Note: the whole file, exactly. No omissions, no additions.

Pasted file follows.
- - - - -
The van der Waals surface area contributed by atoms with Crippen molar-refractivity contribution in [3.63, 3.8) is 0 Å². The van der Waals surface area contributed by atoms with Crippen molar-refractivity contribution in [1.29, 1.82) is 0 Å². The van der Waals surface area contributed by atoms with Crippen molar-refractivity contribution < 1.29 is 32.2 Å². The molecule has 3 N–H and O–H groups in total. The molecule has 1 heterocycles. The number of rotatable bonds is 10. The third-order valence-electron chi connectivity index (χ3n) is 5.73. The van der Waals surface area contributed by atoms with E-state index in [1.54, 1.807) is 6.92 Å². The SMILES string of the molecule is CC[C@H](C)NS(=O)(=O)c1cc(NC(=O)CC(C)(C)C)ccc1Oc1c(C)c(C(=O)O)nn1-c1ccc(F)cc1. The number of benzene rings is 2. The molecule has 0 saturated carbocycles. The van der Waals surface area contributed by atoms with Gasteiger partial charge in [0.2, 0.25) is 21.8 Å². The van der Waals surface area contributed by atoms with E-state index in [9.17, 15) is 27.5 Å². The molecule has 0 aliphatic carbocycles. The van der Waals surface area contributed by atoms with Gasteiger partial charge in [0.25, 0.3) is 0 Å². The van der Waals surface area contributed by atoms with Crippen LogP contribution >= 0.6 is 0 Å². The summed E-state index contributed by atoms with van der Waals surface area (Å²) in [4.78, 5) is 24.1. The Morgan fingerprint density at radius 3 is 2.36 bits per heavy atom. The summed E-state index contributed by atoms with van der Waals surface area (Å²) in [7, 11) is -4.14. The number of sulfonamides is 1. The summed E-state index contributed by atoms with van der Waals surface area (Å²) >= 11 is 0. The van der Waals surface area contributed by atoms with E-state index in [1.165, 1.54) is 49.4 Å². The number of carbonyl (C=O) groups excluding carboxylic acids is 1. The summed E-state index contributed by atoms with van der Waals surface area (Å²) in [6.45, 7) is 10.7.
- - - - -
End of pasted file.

The van der Waals surface area contributed by atoms with Crippen molar-refractivity contribution in [3.63, 3.8) is 0 Å². The van der Waals surface area contributed by atoms with Crippen molar-refractivity contribution in [1.29, 1.82) is 0 Å². The van der Waals surface area contributed by atoms with Crippen molar-refractivity contribution < 1.29 is 32.2 Å². The molecule has 3 N–H and O–H groups in total. The molecule has 1 heterocycles. The number of rotatable bonds is 10. The third-order valence-electron chi connectivity index (χ3n) is 5.73. The van der Waals surface area contributed by atoms with E-state index in [1.54, 1.807) is 6.92 Å². The SMILES string of the molecule is CC[C@H](C)NS(=O)(=O)c1cc(NC(=O)CC(C)(C)C)ccc1Oc1c(C)c(C(=O)O)nn1-c1ccc(F)cc1. The number of benzene rings is 2. The molecule has 0 saturated carbocycles. The van der Waals surface area contributed by atoms with Gasteiger partial charge in [0.2, 0.25) is 21.8 Å². The van der Waals surface area contributed by atoms with E-state index in [9.17, 15) is 27.5 Å². The molecule has 0 aliphatic carbocycles. The van der Waals surface area contributed by atoms with Gasteiger partial charge in [0.25, 0.3) is 0 Å². The van der Waals surface area contributed by atoms with Crippen LogP contribution >= 0.6 is 0 Å². The summed E-state index contributed by atoms with van der Waals surface area (Å²) in [4.78, 5) is 24.1. The Morgan fingerprint density at radius 3 is 2.36 bits per heavy atom. The summed E-state index contributed by atoms with van der Waals surface area (Å²) in [7, 11) is -4.14. The number of sulfonamides is 1. The summed E-state index contributed by atoms with van der Waals surface area (Å²) >= 11 is 0. The van der Waals surface area contributed by atoms with E-state index in [1.165, 1.54) is 49.4 Å². The number of carbonyl (C=O) groups excluding carboxylic acids is 1. The summed E-state index contributed by atoms with van der Waals surface area (Å²) in [6.45, 7) is 10.7.